A film from Universal charting the disastrous Everest season of 2014. The director aimed to get a Sherpa's point of view on climbing Everest after the famous flareup of 2013, and instead was on the ground to document the appalling loss of life and resulting Sherpa strike the following year. Footage from veteran cinematographer Renan Ozturk is beautiful and terrible in equal measure, rich with his trademark desaturated colours, textures and slo mo, but never mind the eye candy – there’s genuine substance as well as style here. Access to both Sherpa family life and the accident as it unfolds is moving and non-judgemental. Analysis is offered by a very chilly, pensive looking Ed Douglas who helps navigate the complicated politics of the mountain, and offers insight into the tacit racism of the relationships between Sherpas and foreign visitors, cloaked in over a century of imperialism. Exped leader Russell Brice comes of as the best of a guilty bunch, but even he doesn’t get away scot-free in this. The take home message is that a new breed of Sherpa is no longer subservient to the Sahib. This film will ruffle some feathers but is the most significant mountain film you will see this year – absolutely unmissable. Watch on itunes

East of the Himalaya, Mountain Peak Maps: Alps of Tibet and Beyond

The first of 2 parish notices today.

I have left my copy of the Japanese Alpine Club publication by Tom Nakamura with the Scottish Mountaineering Trust archive based in Strathclyde University Library in Glasgow, with the hope that it will help those with the requisite skills and ambitions unlock some FA's in Chinese held Tibet in the future. It's a fairly rare volume and as lovely as it is, I didn't want it to fester on my bookshelf. Those who know what it is will know... and now you know where to find a copy too... but for everyone else, here's what I wrote about it in Mountain Pro mag.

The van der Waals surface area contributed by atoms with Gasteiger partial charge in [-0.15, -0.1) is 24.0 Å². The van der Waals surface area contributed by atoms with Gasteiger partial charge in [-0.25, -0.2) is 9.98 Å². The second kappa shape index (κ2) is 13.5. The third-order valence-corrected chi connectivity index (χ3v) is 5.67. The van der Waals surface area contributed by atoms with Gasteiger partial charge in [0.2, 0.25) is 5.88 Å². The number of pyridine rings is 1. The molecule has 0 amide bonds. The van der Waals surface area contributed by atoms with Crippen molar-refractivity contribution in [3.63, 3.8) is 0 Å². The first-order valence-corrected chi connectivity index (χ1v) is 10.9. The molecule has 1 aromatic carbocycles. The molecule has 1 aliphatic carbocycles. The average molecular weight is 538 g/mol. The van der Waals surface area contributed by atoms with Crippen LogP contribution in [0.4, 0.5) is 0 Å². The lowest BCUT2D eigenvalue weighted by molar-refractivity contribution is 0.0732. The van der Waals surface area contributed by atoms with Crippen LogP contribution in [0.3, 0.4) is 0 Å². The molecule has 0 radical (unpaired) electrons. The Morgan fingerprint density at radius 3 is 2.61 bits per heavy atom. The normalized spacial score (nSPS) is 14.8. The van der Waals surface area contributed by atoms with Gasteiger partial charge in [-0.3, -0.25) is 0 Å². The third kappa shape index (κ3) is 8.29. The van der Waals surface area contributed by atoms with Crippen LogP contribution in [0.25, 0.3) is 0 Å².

Robin of the SMT was kind enough to swap it for their Scottish Winter Climbs - more my level of aspiration.

Anyone with a serious interest in mountaineering history can access the archive on a reference basis - you don't need to be a club member, or a student. I've used it for research and it's an incredible resource. Just make a formal request to visit.


Stuff that works - Dirty Girl Gaiters

The second, irregular installment of long term gear reviews I promised (threatened?) - focusing on the small, the good value, the unsung and the brilliant. This time, it's trail shoe gaiters - specifically, the best ones, made by US based Dirty Girl.

Outside of winter, when I wear boots, I don't bother with full on gaiters. They are way too hot, and if you are using trail runners to hike in, then keeping riverwater off your legs and out of your footwear makes no sense. You will never, ever keep all the water out of your shoes anyway - give it up. Operating a 'wet shoe system' means faster river and burn crossings, and less chance of blisters in damp leather boots. But gaiters are useful for trail shoes, because they keep most of the grit, heather and mud from entering the footwear through that big hole in the top that your foot goes in - trail runners are low cut after all. You don't need a full on, up to the knee effort for this - a short ankle gaiter will do just fine.